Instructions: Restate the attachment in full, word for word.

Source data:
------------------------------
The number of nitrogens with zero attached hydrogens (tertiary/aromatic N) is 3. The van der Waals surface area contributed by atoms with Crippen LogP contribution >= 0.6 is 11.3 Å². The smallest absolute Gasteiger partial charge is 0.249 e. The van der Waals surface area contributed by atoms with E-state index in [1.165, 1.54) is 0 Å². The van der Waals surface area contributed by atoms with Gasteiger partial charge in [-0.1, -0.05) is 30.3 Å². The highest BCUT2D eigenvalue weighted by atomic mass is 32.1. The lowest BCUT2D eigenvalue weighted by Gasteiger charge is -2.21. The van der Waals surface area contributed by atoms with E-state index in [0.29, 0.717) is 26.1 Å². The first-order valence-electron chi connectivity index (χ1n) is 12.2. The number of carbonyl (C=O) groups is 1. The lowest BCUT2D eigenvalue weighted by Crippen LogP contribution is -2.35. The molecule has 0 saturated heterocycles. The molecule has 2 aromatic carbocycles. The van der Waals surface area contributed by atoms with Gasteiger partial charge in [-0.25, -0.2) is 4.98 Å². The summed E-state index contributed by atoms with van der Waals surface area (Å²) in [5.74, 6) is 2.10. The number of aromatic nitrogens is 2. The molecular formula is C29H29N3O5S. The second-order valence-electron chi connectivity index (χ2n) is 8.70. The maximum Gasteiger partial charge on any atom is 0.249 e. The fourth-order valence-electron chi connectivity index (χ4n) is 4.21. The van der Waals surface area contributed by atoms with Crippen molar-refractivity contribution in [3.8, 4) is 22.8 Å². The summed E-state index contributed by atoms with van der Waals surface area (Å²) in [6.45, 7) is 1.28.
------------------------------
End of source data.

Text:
The number of nitrogens with zero attached hydrogens (tertiary/aromatic N) is 3. The van der Waals surface area contributed by atoms with Crippen LogP contribution >= 0.6 is 11.3 Å². The smallest absolute Gasteiger partial charge is 0.249 e. The van der Waals surface area contributed by atoms with E-state index in [1.165, 1.54) is 0 Å². The van der Waals surface area contributed by atoms with Gasteiger partial charge in [-0.1, -0.05) is 30.3 Å². The highest BCUT2D eigenvalue weighted by atomic mass is 32.1. The lowest BCUT2D eigenvalue weighted by Gasteiger charge is -2.21. The van der Waals surface area contributed by atoms with E-state index in [0.29, 0.717) is 26.1 Å². The first-order valence-electron chi connectivity index (χ1n) is 12.2. The number of carbonyl (C=O) groups is 1. The lowest BCUT2D eigenvalue weighted by Crippen LogP contribution is -2.35. The molecule has 0 saturated heterocycles. The molecule has 2 aromatic carbocycles. The van der Waals surface area contributed by atoms with Gasteiger partial charge in [-0.25, -0.2) is 4.98 Å². The summed E-state index contributed by atoms with van der Waals surface area (Å²) in [5.74, 6) is 2.10. The number of aromatic nitrogens is 2. The molecular formula is C29H29N3O5S. The second-order valence-electron chi connectivity index (χ2n) is 8.70. The maximum Gasteiger partial charge on any atom is 0.249 e. The fourth-order valence-electron chi connectivity index (χ4n) is 4.21. The van der Waals surface area contributed by atoms with Crippen molar-refractivity contribution in [3.8, 4) is 22.8 Å². The summed E-state index contributed by atoms with van der Waals surface area (Å²) in [6.45, 7) is 1.28.